April 11, 2013
From the The New York Times (nytimes.com) – Air Pollution Tied to Birth Defects – By Nicholas Bakalar – (Monday, April 08, 2013)
Exposure in the first two months of pregnancy to air pollution from traffic sharply increases the risk for birth defects, a new study has found. Researchers used data from two large studies carried out in eight counties in the San Joaquin Valley in California. One has tracked birth defects since 1997, and the other has recorded concentrations of nitrogen dioxide, nitrogen oxide, carbon monoxide and particulate matter at 20 locations in the valley since the 1970s. The results are posted online in The American Journal of Epidemiology. Setting aside defects attributable to other known causes, there were 849 cases of birth defects.
The researchers adjusted for smoking, maternal age and other variables, and compared these cases with 853 healthy control subjects.They found that a mother living in areas with the highest levels of carbon monoxide or nitrogen oxide concentrations (the top 25 percent) was almost twice as likely to give birth to a child with neural tube defects — severe and often fatal defects of the brain and spinal cord— as one living in areas with the lowest concentrations.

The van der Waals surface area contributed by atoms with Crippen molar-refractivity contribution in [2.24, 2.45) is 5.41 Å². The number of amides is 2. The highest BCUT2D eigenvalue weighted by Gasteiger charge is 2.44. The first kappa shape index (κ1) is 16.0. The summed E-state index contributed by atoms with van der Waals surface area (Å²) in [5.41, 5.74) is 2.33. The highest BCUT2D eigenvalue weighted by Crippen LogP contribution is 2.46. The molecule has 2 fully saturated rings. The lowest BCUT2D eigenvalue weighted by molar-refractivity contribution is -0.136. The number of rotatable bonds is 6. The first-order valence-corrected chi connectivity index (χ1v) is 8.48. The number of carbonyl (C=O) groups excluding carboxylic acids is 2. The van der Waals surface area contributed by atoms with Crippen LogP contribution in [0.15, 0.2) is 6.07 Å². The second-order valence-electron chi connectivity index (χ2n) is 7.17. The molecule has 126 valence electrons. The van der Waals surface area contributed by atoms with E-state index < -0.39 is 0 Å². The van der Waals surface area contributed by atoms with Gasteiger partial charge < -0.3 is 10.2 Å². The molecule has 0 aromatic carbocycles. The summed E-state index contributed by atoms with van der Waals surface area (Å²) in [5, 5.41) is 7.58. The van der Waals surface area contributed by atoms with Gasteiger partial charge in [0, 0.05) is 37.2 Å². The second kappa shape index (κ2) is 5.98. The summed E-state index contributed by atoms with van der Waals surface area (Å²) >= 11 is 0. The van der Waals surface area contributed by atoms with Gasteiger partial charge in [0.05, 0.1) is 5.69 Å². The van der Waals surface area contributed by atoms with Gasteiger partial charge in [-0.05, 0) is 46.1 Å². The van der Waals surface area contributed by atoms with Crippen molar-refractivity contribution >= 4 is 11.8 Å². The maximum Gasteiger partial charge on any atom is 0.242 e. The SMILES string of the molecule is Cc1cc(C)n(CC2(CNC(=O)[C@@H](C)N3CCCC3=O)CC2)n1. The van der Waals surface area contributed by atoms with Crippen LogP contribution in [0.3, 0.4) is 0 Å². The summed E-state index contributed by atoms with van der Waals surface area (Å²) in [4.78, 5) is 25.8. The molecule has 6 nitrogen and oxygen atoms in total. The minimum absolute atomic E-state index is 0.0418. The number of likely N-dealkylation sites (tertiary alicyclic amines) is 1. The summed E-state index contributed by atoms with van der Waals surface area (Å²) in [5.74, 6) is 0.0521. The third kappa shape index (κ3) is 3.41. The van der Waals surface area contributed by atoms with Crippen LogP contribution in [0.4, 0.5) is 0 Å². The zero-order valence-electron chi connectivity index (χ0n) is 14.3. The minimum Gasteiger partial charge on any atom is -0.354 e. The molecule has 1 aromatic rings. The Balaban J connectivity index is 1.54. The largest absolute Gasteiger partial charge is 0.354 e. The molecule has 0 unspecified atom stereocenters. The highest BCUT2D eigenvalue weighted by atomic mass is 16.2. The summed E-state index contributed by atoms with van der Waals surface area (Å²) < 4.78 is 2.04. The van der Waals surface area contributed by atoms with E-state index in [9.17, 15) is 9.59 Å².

I hope that all of us do the best that we can, to pay attention to the impact of environmental pollutants on health, and take action to reduce the toxic load on our planet and our children.
March 5, 2013
A new double-blind study that was published on line in The American Journal of Clinical Nutrition found that pregnant women who consumed DHA (an omega 3 essential fatty acid) had larger babies, a longer gestation, and fewer preterm births.
In the study, 154 healthy women were randomly assigned to consume 600 mg of DHA per day during the second half of pregnancy and 147 women were assigned a placebo.
After the researchers adjusted for maternal education, socioeconomic status, prior pregnancy, smoking and other risk factors they discovered that the babies of the DHA mothers weighed nearly a half a pound more, were longer and had slightly larger head circumferences. And in the group of mothers on placebo, 5% gave birth at 34 weeks or less, whereas among the DHA group, only 0.6% gave birth early. The lead author, Susan E. Carlson, a professor of nutrition at the University of Kansas, says that is a dramatic reduction in preterm labor as compared to the general population.
There were no side effects reported.
Most Americans consume too much of the other essential fatty acids (omega 6 and omega 9) and not enough of the omega 3 (which DHA is classified as). So balance here is key. DHA is rich in sea foods and meat however I do not advise pregnant women to consume these foods in order to get DHA, as they also contain high levels of toxins (heavy metals and other environmental toxins that get stored in the animal fat).
I will often recommend the vegetarian source of DHA available on the market today, that is derived from algae. One easy way for a pregnant woman to be sure she has the right balance of essential fatty acids, including DHA is by consuming 1-2 tablespoons per day of Udo’s DHA Oil Blend while avoiding vegetable based cooking oils and packaged foods that contain oil, like chips and crackers. Just be sure to keep the Udo’s DHA Oil Blend refrigerated and do not cook with it. Always keep it cold as the fatty acids are vulnerable to heat sources.